The information contained in this column is for bands who want to run a publishing company for their own songs, not for someone who wants to be a full-fledged publishing company for many artists' songs.

I have previously written about what a publishing company does, but I will briefly summarize it again. A publishing company collects money for songwriters. A songwriter makes money every time his or her song is on the radio, every time it is on television/video/movies, and every time someone manufactures a record/tape/CD. This money comes from the songwriter's ownership of the copyright. A publishing company collects this money for the songwriter, keeps some as its fee, and gives the rest to the songwriter.

Here is how a publishing company collects the money for a songwriter. First, for every song the band records and releases, fill out a BMI or ASCAP form. You will remember that your publishing company and each band member belongs to either BMI or ASCAP. Both performing rights societies require you to fill out a form for each song. The information on the form asks for each songwriter and what percentage they will receive. The second half asks for who the publisher is. Fill in the name of your publishing company in this section. BMI and ASCAP monitor how often songs are played on the radio (among other things). They take that money and give half to the writers directly and half to the publishing company.

The second area of income from publishing companies comes from mechanical royalties. A band (through the publishing company) is entitled to mechanical royalties every time the record label makes a copy of their tape or CD. Currently, a copyright owner received 7.1¢ per song per copy. This means if the band wrote 10 songs on their CD, they will receive 71¢ per CD. Seventy-one cents multiplied by 100,000 adds up. This is publishing money which the publishing company must collect. Fortunately, just like BMI and ASCAP, there is a company that performs this function as well. Contact The Harry Fox Agency at (212) 370- 5330. They will require you to fill out a form very similar to the BMI/ASCAP forms. It will identify the songwriter and the publishing company. Harry Fox will do the rest.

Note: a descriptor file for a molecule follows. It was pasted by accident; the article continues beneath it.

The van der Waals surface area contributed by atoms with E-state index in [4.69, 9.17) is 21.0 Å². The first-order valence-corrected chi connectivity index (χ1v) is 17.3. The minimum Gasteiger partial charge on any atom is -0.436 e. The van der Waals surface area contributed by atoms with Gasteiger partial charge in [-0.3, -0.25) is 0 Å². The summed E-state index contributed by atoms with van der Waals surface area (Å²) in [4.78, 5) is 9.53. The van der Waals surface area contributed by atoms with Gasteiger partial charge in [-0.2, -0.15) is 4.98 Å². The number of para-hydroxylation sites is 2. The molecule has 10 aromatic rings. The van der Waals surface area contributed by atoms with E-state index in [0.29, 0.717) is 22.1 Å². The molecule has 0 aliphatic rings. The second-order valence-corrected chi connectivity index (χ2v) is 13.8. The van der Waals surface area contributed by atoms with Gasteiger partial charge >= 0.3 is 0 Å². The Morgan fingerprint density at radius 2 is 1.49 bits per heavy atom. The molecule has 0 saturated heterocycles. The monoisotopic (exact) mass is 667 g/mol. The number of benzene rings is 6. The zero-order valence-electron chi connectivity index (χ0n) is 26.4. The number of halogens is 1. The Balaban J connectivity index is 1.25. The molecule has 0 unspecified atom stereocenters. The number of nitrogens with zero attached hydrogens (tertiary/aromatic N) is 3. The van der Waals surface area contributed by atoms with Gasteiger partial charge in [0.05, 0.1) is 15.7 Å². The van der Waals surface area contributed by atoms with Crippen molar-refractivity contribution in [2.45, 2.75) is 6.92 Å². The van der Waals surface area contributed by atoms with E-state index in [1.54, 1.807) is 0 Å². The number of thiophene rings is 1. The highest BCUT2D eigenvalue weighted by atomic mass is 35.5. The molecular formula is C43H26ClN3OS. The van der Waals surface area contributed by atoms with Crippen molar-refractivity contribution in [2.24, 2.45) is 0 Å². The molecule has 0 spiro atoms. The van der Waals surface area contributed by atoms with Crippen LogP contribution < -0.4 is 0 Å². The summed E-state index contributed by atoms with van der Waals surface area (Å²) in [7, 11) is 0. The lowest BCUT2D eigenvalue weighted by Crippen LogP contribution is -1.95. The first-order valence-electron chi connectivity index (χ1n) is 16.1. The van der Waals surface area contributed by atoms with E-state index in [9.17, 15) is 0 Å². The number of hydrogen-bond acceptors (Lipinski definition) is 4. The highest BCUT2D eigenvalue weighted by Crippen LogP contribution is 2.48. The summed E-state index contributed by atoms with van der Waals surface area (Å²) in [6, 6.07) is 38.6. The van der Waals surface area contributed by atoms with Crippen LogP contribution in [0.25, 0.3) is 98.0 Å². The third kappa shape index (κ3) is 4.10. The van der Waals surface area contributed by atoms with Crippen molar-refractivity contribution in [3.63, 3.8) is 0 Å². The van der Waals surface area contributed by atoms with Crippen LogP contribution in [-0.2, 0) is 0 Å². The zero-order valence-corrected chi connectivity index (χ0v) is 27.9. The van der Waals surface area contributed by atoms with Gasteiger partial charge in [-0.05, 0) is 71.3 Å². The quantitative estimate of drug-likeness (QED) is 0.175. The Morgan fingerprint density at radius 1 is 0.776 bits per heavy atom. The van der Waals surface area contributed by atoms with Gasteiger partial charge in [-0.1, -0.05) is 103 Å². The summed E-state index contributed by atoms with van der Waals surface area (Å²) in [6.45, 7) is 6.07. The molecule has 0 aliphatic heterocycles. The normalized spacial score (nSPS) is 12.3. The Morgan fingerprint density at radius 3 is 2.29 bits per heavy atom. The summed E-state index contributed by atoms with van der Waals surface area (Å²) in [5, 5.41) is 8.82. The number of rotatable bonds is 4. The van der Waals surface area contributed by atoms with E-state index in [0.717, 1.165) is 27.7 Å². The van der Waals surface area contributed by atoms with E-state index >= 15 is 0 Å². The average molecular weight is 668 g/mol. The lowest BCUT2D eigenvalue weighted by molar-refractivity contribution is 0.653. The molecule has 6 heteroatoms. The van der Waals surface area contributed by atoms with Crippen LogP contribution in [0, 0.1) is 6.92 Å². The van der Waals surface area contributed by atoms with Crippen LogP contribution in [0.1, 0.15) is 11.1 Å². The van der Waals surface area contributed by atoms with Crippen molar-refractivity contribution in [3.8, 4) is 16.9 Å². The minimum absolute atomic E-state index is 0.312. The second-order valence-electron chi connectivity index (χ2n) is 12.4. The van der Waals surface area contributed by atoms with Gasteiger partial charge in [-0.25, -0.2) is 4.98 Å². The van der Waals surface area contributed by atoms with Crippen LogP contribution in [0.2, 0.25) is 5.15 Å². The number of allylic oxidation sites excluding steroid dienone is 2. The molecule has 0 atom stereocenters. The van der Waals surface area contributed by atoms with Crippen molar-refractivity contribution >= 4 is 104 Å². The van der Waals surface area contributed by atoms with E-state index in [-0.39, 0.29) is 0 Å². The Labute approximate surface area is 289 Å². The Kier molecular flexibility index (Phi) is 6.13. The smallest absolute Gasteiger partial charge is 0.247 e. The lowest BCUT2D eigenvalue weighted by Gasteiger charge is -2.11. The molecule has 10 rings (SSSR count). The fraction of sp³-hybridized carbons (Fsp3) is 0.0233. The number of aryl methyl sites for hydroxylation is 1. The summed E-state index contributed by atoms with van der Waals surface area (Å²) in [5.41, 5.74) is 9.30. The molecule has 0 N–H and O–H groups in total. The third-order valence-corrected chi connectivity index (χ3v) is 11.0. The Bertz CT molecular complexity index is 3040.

The Harry Fox Agency can also negotiate synchronization licenses for you as well. A synchronization license is one you grant to television to play your song accompanied by video images. There is a small fee, but a band's publishing company should avail itself of the Harry Fox Agency's experience in such matters.

Finally, a band's publishing company will want to enter into sub-publishing deals for foreign countries. Since you don't have the ability to collect money in Europe, your publishing company enters into a sub-publishing deal for other countries. The details are beyond the scope of this month's column, but foreign publishing operates similarly to the procedures detailed above.

As you can see, a publishing company is charged with collecting money, but they can use BMI/ASCAP, the Harry Fox Agency, and foreign sub-publishers to collect the money for them. Therefore, for the band who wants to operate their own publishing company, it really isn't too difficult.

There are a few other areas of publishing income but they are of little significance (meaning there is little money in it). Once again, I don't recommend a band start a publishing company until they have a record contract or their song is receiving radio play on commercial radio. These are the main sources of revenue from publishing so if you don't have either, you are wasting your money. Wait for the appropriate time in your career to start a publishing company. But when you do, this will have given you some guidance.

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